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# CIS/355 iLab 3 of 6

STEP 1: Cylinder (20 points) Create a class called Cylinder.java that contains two double-precision instance variables named radius and height. The class should include a constructor that initializes the radius and height variables. Also, you need a class method named volume() that returns the volume of a Cylinder object. The volume of a cylinder is given by its radius squared times its height times Pi (radius * radius * height * Math.PI). You can either use the value 3.1416 for Pi or use the Java provided value named Math.PI. Write a class called CylinderTest.java and declare an array of three Cylinder objects to call the methods you declared in the Cylinder class. Make sure that all class methods are called from main(). Have main() display the value returned by volume() and verify the returned value by hand calculations (paper/pencil). Prompt the user to enter the values for the radius and height of each Cylinder object in the array. Grading Rubric Cylinder Standard header included Program compiles Program executes Created Cylinder class Constructor created that initializes variables Contains a volume method CylinderTest class, which drives the application, is created Correct output is displayed Subtotal Points 1 2 2 3 2 2 4 4 20 Description Must contain program's name, student name, and description of the program Program does not have any error Program runs without any error Program contains the Cylinder class A constructor method exists in the Cylinder class and initializes radius and height The volume method exists in the Cylinder class and it returns the volume of a Cylinder object A driver class with the main method Program displays the radius, height, and volume of three Cylinder objects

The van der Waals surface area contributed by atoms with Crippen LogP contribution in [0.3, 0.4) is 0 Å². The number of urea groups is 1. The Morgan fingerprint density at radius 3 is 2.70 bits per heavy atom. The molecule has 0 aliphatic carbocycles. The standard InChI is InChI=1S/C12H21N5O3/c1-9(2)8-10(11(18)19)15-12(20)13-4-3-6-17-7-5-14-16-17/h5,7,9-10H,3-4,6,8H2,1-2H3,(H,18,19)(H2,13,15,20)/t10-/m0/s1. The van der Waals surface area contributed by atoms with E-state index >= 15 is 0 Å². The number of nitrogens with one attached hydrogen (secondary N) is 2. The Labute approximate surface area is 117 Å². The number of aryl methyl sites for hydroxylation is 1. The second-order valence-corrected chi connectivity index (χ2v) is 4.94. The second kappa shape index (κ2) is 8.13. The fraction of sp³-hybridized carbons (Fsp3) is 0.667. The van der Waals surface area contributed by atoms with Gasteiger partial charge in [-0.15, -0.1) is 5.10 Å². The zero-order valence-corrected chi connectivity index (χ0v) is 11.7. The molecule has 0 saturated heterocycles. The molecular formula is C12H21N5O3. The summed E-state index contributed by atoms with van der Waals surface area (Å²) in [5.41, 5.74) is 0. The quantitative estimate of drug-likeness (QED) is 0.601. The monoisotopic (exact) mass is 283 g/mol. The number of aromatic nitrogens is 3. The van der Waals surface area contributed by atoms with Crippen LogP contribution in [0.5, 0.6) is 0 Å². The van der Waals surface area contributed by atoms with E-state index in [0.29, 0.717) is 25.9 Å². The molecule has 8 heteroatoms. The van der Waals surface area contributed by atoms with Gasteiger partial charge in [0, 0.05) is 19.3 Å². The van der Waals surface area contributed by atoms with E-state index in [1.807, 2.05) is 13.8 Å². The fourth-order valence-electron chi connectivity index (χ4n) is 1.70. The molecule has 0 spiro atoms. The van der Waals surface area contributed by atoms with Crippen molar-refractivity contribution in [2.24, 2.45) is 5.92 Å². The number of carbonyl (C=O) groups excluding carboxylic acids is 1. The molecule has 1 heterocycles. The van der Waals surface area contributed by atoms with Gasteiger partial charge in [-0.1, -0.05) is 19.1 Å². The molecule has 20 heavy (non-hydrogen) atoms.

STEP 2: Date (20 points)

Create a program called Date.java to perform error-checking on the initial values, for instance: fields month, day, and year. Also, provide a method nextDay() to increment the day by one. The Date object should always remain in a consistent state. Write a program called DateTest.java that prompts the user to enter the month, day, and year as numeric values. This program then creates a Date object using the Date class you just created and tests the nextDay() method. This can be done in a loop of 40 iterations: the Date object calls the nextDay() method and prints the date during each iteration of the loop. This loop is to illustrate that the nextDay() method works correctly. Test the following cases: 1. Incrementing into the next month, for example, use date: 02/28/2011 2. Incrementing into the next year, for example, use date: 11/27/2011 3. Incrementing into the next month in a leap year, for example, use date: 02/28/2012 Sample Program Output: Checking increment Date object constructor for date 11/27/2011 Incremented Date:11/28/2011 Incremented Date:11/29/2011 Incremented Date:11/30/2011 Day 31 invalid. Set to day 1. Incremented Date:12/1/2011 Incremented Date:12/2/2011 ... Incremented Date:12/30/2011 Incremented Date:12/31/2011 Day 32 invalid. Set to day 1. Incremented Date:1/1/2012 Incremented Date:1/2/2012 Incremented Date:1/3/2012 Incremented Date:1/4/2012 Incremented Date:1/5/2012 Incremented Date:1/6/2012 Grading Rubric Date Standard header included Program compiles Program executes Created Date class DateTest class, which drives the Points 1 2 2 6 4 Description Must contain program’s name, student name, and description of the program Program does not have any error Program runs without any error Date class has nextDay method and does not use any other predefined Java class for date User enters the values for month, day, and year in a

application, is created Correct output is displayed Subtotal 5 20

numeric format and test the nextDay method The correct date increment is displayed